Friday, November 11, 2011

Authority Online: Church Relevance

This week I have chosen to focus on the case study of Church Relevance and its connection with online religious authority. Kent Shaffer founded Church Relevance in March 2006 to help churches become more effective and efficient. He has also helped out with ministries such as and is opening a nonprofit this year called Open Church that will equip church leaders with free resources to download.

According to Cheong’s theory of "Logic of Continuity and Complementarity," Church Relevance is a vital resource that helps to “complement” offline churches and their authoritative figures within the church. Complementarity refers to “the acts of interrelation of socio-technical developments that co-constitute and augment authority….In this view, offline religious authority is reframed as shaping, sustaining and being sustained by online practices” (Cheong, 2011, pp. 12-13). Church Relevance’s mission is “understanding culture and responding to hurts and needs with the gospel, sacrificial love, and selfless ministering.” Through design, technology, leadership, management, marketing, and ministry Church Relevance has become a valuable resource for all church ministries.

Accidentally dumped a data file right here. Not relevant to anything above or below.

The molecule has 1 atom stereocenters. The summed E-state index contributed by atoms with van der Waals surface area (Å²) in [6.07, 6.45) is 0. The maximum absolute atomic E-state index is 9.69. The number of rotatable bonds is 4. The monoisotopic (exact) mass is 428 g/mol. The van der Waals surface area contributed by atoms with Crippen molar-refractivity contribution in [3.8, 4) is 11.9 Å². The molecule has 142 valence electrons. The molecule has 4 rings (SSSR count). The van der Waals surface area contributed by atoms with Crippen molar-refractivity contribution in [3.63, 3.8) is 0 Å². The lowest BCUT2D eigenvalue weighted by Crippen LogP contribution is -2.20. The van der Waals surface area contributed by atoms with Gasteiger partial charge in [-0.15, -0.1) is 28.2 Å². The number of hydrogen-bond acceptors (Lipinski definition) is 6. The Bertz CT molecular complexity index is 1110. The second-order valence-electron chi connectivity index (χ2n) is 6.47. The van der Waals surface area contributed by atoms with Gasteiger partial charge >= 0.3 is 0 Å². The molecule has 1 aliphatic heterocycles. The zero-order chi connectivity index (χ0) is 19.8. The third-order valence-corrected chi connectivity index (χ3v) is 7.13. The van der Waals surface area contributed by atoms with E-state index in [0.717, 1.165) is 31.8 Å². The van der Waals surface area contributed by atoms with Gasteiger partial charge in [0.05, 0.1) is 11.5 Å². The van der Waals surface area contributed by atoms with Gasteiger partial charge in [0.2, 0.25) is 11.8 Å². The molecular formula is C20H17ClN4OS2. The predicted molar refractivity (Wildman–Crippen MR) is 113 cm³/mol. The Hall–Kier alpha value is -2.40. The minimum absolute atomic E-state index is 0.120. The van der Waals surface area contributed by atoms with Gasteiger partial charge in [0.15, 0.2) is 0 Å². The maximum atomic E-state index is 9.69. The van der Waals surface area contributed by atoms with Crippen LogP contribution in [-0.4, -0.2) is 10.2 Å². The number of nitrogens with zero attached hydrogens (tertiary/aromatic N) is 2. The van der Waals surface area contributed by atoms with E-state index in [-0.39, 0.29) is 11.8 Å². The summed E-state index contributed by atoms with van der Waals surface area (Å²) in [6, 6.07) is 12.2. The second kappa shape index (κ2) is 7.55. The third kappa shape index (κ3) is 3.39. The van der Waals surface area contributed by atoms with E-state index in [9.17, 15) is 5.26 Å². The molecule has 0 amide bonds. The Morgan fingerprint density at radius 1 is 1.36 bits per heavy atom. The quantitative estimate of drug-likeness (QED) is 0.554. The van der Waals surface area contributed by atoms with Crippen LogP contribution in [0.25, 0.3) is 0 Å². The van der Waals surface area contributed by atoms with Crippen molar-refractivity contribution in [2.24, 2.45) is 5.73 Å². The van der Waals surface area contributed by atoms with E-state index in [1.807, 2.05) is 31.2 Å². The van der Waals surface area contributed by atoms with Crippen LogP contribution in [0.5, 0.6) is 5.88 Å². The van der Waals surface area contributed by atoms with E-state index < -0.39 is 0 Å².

Church Relevance provides church leaders with inspirational resources which include top church blogs, top churches to watch, and top church logos. These all serve as resources to complement authoritative offline figures that might be searching for new ways to keep up with a dynamic environment that could pose as a threat to their authoritative stance in the church. By looking at this case study, it is evident that some digital media resources such as Church Relevance are seeking to help churches grow and maintain authority in the church, online as well as offline.

Works cited: Cheong. (2011). Authority. Unpublished manuscript.

Friday, November 4, 2011

Case Study for Research Paper

Online and offline churches intend to maintain connection of the Christian community, but the question arises as to how the online communities within the Christian church are able to uphold engagement when the online realm is much more individualized compared to the traditional church.

I have chosen Saddleback Church as my research case study. Saddleback is a megachurch located in Southern California with eight satellite locations and an Internet campus. I will be focusing on the community aspects that the Internet Campus has to offer and how they encourage online community fellowship within the church. There are multiple service times that are streamed online on a daily basis as well as online small groups that are available for anyone that is interested in getting plugged in to the community without making the trip to an offline location. Saddleback Church is intent in reaching out to their community, keeping their members well informed about events that are occurring within the church as well as other outside projects.

I am interested in learning more about Saddleback and the effort the church makes to maintain an online community that might otherwise not be as promising as a traditional, offline church community. Furthermore, it will be interesting to discover how the members maintain a common ground without individualization overshadowing due to the flexible boundaries of an online community.